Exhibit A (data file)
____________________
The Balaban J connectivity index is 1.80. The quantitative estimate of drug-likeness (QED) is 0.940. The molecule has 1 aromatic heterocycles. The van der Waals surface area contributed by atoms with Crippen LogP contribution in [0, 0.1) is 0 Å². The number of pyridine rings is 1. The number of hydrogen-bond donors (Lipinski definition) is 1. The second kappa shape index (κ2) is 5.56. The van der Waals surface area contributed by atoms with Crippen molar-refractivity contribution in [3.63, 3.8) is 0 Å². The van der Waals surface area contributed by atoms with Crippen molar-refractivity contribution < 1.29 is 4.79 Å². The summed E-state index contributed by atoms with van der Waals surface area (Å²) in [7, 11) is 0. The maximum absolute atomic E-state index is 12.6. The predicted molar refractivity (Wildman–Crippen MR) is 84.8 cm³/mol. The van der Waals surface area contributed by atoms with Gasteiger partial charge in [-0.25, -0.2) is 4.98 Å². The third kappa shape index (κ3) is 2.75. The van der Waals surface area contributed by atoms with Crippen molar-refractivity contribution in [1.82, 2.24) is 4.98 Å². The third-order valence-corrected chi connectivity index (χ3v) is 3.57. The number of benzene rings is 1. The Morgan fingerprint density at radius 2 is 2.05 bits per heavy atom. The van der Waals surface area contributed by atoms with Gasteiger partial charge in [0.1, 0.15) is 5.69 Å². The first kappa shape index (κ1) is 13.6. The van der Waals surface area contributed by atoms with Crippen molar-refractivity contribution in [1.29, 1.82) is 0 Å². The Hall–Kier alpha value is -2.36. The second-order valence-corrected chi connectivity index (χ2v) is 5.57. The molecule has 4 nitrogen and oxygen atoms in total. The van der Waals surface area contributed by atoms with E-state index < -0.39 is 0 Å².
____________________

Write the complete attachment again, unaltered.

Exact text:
The Balaban J connectivity index is 1.80. The quantitative estimate of drug-likeness (QED) is 0.940. The molecule has 1 aromatic heterocycles. The van der Waals surface area contributed by atoms with Crippen LogP contribution in [0, 0.1) is 0 Å². The number of pyridine rings is 1. The number of hydrogen-bond donors (Lipinski definition) is 1. The second kappa shape index (κ2) is 5.56. The van der Waals surface area contributed by atoms with Crippen molar-refractivity contribution in [3.63, 3.8) is 0 Å². The van der Waals surface area contributed by atoms with Crippen molar-refractivity contribution < 1.29 is 4.79 Å². The summed E-state index contributed by atoms with van der Waals surface area (Å²) in [7, 11) is 0. The maximum absolute atomic E-state index is 12.6. The predicted molar refractivity (Wildman–Crippen MR) is 84.8 cm³/mol. The van der Waals surface area contributed by atoms with Gasteiger partial charge in [-0.25, -0.2) is 4.98 Å². The third kappa shape index (κ3) is 2.75. The van der Waals surface area contributed by atoms with Crippen molar-refractivity contribution in [1.82, 2.24) is 4.98 Å². The third-order valence-corrected chi connectivity index (χ3v) is 3.57. The number of benzene rings is 1. The Morgan fingerprint density at radius 2 is 2.05 bits per heavy atom. The van der Waals surface area contributed by atoms with Gasteiger partial charge in [0.1, 0.15) is 5.69 Å². The first kappa shape index (κ1) is 13.6. The van der Waals surface area contributed by atoms with Crippen molar-refractivity contribution in [1.29, 1.82) is 0 Å². The Hall–Kier alpha value is -2.36. The second-order valence-corrected chi connectivity index (χ2v) is 5.57. The molecule has 4 nitrogen and oxygen atoms in total. The van der Waals surface area contributed by atoms with E-state index < -0.39 is 0 Å².